Customs and Border Protection Internal Affairs Subject of Scathing DHS Privacy Report

James F. Tomsheck
James F. Tomsheck

AntiPolygraph.org has received a previously unpublished report of investigation (934 kb PDF) by the U.S. Department of Homeland Security Privacy Office into an information-sharing program operated by the U.S. Customs and Border Protection Office of Internal Affairs (CBP IA), headed by CBP Assistant Commissioner James F. Tomsheck.1

The report, by DHS Chief Privacy Officer Mary Ellen Callahan, is dated 18 July 2012 and documents gross violations of DHS privacy policy by Tomsheck in connection with a pilot program whereby CBP IA shared personal information on CBP employees with the FBI. The project “came to be known as the SAR Exploitation Initiative Pilot (SAREX Pilot or Pilot).”2

The ostensible purpose of this project was for CBP IA to “enhance CBP IA’s Background Investigation (BI)/Periodic Review (PR) process by leveraging the FBI’s supposed ability to conduct federated searches of law enforcement databases.” CBP IA provided personal information on over 3,000 employees to the FBI, but received, “informally,” from the FBI information on only 9 or 10 individuals.3

Callahan’s investigation “revealed a lack of oversight by CBP IA leadership to ensure that DHS policies governing the sharing of [personally identifiable information] were adhered to in conducting” the information sharing pilot program” and “found an apparent blatant disregard for concerns raised by the [Office of Inspector General] and CBP IA staff who questioned the legal authority for, and privacy implications of, the Pilot.”

Callahan also notes, among other things:

…During my meeting with the Assistant Commissioner [James F. Tomsheck] on April 26, 2012, the Assistant Commissioner seemed to believe that CBP IA’s mission exempts it from following applicable privacy law and DHS privacy policy. I believe this attitude is likely to result in a culture of non-compliance in CBP IA. On May 10, 2012, the Assistant Commissioner told me that CBP IA is already engaging in such activities outside the Pilot. It is critical, therefore, that steps be taken now to ensure that any current or future sharing of PII by CBP IA complies with applicable law and DHS policy, and that CBP counsel and the CBP Privacy Officer are consulted prior to implementation of any such projects….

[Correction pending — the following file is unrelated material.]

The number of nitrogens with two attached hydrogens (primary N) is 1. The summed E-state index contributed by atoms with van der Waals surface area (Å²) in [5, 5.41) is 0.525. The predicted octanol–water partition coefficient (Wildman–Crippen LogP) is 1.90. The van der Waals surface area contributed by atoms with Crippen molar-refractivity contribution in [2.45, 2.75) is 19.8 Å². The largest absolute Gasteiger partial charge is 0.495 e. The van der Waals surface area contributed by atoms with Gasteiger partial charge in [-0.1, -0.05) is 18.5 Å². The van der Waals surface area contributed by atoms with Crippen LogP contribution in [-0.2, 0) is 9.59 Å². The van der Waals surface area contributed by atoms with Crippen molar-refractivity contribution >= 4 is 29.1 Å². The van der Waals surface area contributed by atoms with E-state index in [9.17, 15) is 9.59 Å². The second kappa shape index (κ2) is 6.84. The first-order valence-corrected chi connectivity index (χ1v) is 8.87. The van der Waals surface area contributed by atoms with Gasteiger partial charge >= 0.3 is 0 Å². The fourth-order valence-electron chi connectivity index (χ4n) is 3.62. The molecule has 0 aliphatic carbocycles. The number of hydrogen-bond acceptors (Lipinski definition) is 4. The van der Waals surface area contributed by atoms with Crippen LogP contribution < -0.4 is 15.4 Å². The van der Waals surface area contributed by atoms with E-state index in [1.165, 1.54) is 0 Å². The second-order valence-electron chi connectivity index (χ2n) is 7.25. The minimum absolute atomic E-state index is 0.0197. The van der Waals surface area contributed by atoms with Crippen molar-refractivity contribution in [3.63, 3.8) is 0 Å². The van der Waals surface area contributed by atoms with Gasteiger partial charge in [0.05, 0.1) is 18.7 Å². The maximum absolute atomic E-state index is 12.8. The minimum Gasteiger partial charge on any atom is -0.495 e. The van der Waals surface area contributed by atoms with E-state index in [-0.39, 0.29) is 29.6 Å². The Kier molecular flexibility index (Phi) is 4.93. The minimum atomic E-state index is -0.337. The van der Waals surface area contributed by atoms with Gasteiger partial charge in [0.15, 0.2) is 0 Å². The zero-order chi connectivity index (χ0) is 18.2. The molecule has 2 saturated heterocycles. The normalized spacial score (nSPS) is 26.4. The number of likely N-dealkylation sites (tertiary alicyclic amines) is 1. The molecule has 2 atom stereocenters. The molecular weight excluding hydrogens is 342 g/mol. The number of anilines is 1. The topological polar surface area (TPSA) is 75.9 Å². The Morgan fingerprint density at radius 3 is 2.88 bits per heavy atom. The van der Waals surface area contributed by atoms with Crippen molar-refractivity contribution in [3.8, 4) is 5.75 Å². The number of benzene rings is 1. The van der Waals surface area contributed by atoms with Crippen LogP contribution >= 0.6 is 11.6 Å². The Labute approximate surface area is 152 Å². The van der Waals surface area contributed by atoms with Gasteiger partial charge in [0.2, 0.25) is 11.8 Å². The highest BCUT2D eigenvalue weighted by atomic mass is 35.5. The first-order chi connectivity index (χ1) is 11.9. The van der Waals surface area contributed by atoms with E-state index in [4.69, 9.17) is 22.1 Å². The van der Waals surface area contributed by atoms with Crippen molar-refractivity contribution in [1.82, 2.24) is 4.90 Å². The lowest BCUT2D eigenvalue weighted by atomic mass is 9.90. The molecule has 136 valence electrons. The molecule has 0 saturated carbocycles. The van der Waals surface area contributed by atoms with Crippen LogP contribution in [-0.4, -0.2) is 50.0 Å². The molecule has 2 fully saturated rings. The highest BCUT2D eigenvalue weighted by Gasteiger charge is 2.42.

AntiPolygraph.org invites commentary.

  1. Tomsheck’s office appears to be the lead agency in Operation Lie Busters, a criminal investigation evidently targeting the teaching of polygraph countermeasures. []
  2. The acronym “SAR” is not defined in the report. []
  3. The CBP polygraph unit’s summary of significant admissions obtained during polygraph examinations, which reveals the existence of Operation Lie Busters, mentions that “ten applicants for law enforcement positions within CBP were identified as receiving sophisticated polygraph Countermeasure training in an effort to defeat the polygraph requirement.” It is not clear whether these might be the individuals on whom the FBI informally provided information. []

One thought on “Customs and Border Protection Internal Affairs Subject of Scathing DHS Privacy Report”

  1. Once again more proof that DHS/CBP executives think of themselves as above the law. No wonder DHS morale is among the worst in federal service. CBP is now facing having to pay millions in backpay to CBP Officers for their failure to schedule officers with consecutive off days in compliance with the law. This type of maleficence has occurred since the creation of DHS.

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